The recording of buildings is an important area in Cultural Heritage, whether for conditional surveys or to record something that is about to be destroyed.
Traditional methods rely upon survey equipment such as Total Stations to take a number of points on the façade, but this results in only points and lines with no great surface detail.
Other more detailed survey techniques such as laser scanning and photogrammetry have also been employed. But laser scanning is expensive and both the techniques are generally ground based missing detail of the façade that is not visible from this position. Scaffolding or a cherry picker can be used to record the whole of the building but again this can add to the cost the recording.
Photogrammetry is a low cost method of producing high quality results but relies upon having the camera parallel to the building to produce the best results, as capturing photographs from an angle brings inaccuracies into the recording as well as there being more detail at the bottom of the 3D model created than at the top.
The UAV would seem to provide an ideal platform to carry a camera parallel to the building, recording photographs with the required photogrammetry overlap. And with its autopilot it would seem possible to automate the recording process allowing the mapping of the façade in the same way that the UAV can map the ground.
There are of course a number of problems that need to be overcome.
Building Façade Recording
Building façade recording can be done manually with a UAV, but the larger and more complicated the building façade the mode difficult it is to do this accurately. As the pilot needs to control the UAV accurately in 3 dimensions as well as controlling its speed.
Although the results for an experimental UAV mission are acceptable the difficulty of maintaining a manual position can be seen in the image below.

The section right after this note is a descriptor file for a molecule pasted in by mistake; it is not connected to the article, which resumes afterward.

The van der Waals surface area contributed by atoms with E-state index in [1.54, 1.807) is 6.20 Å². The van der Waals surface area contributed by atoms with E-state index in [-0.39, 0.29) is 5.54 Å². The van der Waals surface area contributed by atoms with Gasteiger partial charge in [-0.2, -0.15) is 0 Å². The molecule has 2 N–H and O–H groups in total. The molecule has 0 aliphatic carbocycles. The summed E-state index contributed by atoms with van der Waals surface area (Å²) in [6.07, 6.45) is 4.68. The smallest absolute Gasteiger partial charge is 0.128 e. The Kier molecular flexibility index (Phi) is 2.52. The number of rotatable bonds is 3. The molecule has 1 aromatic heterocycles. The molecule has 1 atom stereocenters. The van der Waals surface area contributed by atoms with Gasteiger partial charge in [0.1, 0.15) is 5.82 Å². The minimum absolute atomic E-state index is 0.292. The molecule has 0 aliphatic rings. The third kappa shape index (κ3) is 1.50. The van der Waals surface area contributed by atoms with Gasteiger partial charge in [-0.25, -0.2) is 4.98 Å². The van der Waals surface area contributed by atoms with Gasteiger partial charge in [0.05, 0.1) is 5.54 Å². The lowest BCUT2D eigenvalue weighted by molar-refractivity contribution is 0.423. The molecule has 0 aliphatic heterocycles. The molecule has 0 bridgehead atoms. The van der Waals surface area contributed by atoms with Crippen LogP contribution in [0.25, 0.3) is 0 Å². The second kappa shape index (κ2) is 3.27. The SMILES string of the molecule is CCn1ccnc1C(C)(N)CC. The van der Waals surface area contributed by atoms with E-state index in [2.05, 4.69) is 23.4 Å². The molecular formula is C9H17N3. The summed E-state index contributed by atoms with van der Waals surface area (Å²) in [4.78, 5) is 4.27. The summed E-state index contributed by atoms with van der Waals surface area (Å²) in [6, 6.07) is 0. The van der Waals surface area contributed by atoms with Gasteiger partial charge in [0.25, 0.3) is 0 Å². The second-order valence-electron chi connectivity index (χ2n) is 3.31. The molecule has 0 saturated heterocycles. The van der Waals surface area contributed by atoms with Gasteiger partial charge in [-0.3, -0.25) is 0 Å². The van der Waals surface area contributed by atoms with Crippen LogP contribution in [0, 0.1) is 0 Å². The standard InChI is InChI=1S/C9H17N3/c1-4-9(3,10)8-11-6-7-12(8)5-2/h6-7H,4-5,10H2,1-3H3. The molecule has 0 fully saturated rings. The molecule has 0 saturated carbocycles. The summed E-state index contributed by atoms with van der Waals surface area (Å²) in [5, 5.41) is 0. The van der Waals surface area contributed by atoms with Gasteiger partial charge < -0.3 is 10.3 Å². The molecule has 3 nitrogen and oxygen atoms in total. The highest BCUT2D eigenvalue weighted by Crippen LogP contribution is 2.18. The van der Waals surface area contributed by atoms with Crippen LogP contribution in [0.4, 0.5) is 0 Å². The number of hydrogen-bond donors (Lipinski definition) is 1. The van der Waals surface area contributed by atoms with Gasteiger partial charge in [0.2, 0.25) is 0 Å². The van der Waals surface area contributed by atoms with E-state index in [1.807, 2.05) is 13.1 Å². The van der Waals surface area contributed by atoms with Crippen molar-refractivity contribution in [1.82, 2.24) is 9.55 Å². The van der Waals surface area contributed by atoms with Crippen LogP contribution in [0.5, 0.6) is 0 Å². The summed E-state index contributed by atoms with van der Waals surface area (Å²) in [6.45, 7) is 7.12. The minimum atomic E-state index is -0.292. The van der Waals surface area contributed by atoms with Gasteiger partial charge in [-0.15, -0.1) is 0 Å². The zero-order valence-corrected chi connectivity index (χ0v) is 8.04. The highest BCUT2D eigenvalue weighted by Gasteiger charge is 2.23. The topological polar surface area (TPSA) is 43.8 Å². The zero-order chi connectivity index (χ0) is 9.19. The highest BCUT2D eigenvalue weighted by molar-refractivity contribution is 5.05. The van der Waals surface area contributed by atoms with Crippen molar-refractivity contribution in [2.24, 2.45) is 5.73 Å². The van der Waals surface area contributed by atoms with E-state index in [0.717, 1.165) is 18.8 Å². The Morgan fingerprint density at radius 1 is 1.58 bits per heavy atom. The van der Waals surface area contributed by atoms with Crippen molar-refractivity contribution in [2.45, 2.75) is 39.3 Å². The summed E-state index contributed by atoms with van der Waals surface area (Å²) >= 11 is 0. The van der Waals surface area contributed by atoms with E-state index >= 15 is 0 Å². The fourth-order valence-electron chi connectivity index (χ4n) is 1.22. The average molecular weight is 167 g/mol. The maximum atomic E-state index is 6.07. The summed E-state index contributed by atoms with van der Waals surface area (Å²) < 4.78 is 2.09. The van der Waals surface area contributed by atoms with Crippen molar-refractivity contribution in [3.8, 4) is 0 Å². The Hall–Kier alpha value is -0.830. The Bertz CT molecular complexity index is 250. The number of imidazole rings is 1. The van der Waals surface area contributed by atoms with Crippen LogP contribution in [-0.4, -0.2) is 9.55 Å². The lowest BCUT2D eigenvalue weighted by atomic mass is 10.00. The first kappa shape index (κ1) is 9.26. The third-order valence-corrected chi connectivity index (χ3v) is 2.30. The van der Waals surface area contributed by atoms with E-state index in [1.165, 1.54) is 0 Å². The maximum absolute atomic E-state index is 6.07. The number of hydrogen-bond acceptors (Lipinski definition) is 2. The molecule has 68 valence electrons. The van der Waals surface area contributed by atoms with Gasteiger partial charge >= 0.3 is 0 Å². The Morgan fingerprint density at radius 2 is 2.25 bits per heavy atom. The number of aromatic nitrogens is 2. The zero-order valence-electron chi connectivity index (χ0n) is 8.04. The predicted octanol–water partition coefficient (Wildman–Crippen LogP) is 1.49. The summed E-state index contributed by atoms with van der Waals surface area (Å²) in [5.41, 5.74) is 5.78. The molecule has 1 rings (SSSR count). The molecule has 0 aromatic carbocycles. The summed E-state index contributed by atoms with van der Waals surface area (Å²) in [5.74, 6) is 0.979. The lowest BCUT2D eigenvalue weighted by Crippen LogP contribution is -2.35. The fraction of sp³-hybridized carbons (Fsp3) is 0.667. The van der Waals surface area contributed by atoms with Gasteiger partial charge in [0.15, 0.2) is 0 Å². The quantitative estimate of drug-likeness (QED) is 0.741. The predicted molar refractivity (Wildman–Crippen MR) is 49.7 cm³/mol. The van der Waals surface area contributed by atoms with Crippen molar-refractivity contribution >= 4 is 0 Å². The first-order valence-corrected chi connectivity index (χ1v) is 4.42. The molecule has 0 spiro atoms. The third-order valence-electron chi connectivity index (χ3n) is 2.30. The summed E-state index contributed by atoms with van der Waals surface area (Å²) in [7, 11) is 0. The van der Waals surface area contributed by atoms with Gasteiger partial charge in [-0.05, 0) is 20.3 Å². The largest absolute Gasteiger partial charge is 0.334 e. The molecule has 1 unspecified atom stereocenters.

In order to automate the process you need to determine what parameters are required to record a building façade using photogrammetry.
These can be seen below.
First experimentation was done by taking the co-ordinates of the two ends of an example the wall from Google Earth (The south facing wall of the lay brothers’ quarters at Waverley Abbey in Surrey was used). These co-ordinates can then be used to determine the bearing that the wall lies upon and its width. Using the camera parameters and level of detail the required distance from the wall for the flight can be calculated using trigonometry. Trigonometry is once again used to calculate the offset positions for the left and right extent of the flight.
The image overlap can be used to determine the number of photographs required in the horizontal and vertical, and hence the change of altitude that is required for each flight pass of the building.
Although it is planned to have the ability for the UAV to hover and take photographs, it is much easier to have it take photographs as it flies across the building façade. This requires the additional calculations and control of optimum flight speed and shutter speed to take photographs which are not adversely effected by motion blur.
These preliminary calculations were done in Microsoft Excel.
The drone manufacturer 3DR provides a series of software development kits (SDKs) for writing applications to control your UAV using one of the open-source autopilot systems they support.
DroneKit Python uses the Python programming language and provides a number of examples to help with programming the flight of a UAV; these include flying from co-ordinate to co-ordinate up to complete missions. Together with this there is an API (application program interface) reference which provides all of the Python commands that can be used to control the UAV.
Python is a fairly easy to learn programming language and as DroneKit already requires it to be installed and setup it makes sense to use the same language to calcuate the required paramaters for the flight path. This was done with the aid of a number of online resources. A graphical user interface (GUI) was created using the Tkinter Python package and was used to enter the data. The python code did the calculations then a file is exported which combines these calculations with the DroneKit code for controlling the autopilot. The final file when run will control the UAV flight.
Experimentation doesn’t need to be done with a live UAV, it can actually be done with a virtual one using a number of pieces of open-source software. These include Mission Planner, ArduCopter, MAVProxy and SITL (Software in the loop)
Experimentation with a UAV using the hardware and software is the next step to test whether a GPS can be used in close proximity to a structure.
Limitations of standard UAV GPS accuracy to within the range of meters also complicates the use of this method of controlling the flight. This either needs to be solved with the use of a more accurate GPS (although the proximity to the building may block the signal), sensors that measure distances or the use of computer vision technologies to control the UAV position. The UAV afterall currently only need to fly between two set points then at set altitudes above the ground.